Knowing how to deal with unstable tests is critical in testing because floating autotests slow down the speed of all development.
If you have not encountered unstable tests, be sure to read this article, as it attempts to systematize the causes of instability in tests. If you’ve encountered unstable tests, see how many fall into the listed areas.
This article aims to tell you how to deal with each of the reasons.
Over the years, I have come across unstable tests more than once, but instead of looking at specific cases, let’s try to group the causes of instability by the components involved in performing autotests:
The tests themselves;
A framework for running tests;
Services and libraries on which the system under test and the test framework depend;
The operating system and device with which the autotesting framework interacts.
Figure 1 shows the hardware / software stack that supports the application or system under test. At the lowest level is the hardware. The next level is the operating system, followed by the libraries that provide the interface to the system. At the highest level is middleware, a layer that provides interfaces to specific applications.
However, in a distributed system, each application service and the services it depends on can reside on a different hardware / software stack, just like the service running the test. This is illustrated in Figure 2 as a complete test runtime.
As discussed above, each of these components is a potential unstable test area.
The tests themselves
The tests themselves can cause instability. Typical reasons:
Improper initialization or cleaning;
Incorrectly selected test data;
Wrong assumption about the state of the system. An example is system time;
Dependency on asynchronous actions;
Depends on the order in which tests are run.
Framework for running tests
An unreliable framework for running tests can lead to instability. Typical reasons:
Failure to allocate enough resources for the system under test, which leads to its failure;
Wrong planning of tests, so they “contradict” and cause each other to fail;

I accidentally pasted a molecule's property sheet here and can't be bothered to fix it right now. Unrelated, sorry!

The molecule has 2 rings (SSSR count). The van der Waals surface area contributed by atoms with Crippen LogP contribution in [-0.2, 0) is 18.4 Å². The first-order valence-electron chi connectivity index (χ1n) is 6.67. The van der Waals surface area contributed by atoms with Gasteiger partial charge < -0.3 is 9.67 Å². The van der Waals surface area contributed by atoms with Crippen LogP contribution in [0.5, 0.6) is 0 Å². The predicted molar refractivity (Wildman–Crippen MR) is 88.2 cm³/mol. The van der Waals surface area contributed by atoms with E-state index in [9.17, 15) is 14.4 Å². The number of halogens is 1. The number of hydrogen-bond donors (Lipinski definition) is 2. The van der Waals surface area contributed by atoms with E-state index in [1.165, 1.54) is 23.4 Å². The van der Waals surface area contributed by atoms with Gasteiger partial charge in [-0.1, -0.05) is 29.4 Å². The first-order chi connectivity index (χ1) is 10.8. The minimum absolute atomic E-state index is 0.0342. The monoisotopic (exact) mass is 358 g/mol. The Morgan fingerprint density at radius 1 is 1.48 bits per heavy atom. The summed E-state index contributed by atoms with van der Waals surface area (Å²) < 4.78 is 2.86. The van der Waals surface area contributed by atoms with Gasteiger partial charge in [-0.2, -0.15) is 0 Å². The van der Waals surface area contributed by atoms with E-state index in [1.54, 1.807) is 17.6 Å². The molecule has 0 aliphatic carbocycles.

Insufficient system resources to meet test requirements.
Services and libraries that the system under test and test framework depend on
The application (or the system under test) can be a source of instability
An application can also have many dependencies on other services, and each of these services can have their own dependencies.
In this chain, each service can cause unstable tests.
Slow response or no response when requested from the test;
Over-subscription to resources;
Application and test changes occur at different rates.
Testing environments are called sealedif they contain everything that is needed to run the tests (i.e. there are no external dependencies such as servers running in a production environment).
A sealed environment is less prone to instability.
Operating system and device with which the autotesting framework interacts
Finally, the hardware and operating system can be a source of test instability. Typical reasons include:
Network failures or instability;
Resources consumed by other tasks / services unrelated to the tests being run.
As you can see from the wide variety of failures, reducing instability in automated testing can be quite challenging. This article describes the areas and types of instability that can occur in these areas, so it can serve as a cheat sheet in locating the cause of unstable tests.
In the following articles, we will look at ways to solve these problems.
Links to sources
Where do unstable tests come from? (original/ translation of an article on Habré)
Unstable tests on Google and how we fix them (original)
My Selenium tests are not stable! (original)
Avoid unstable tests (original)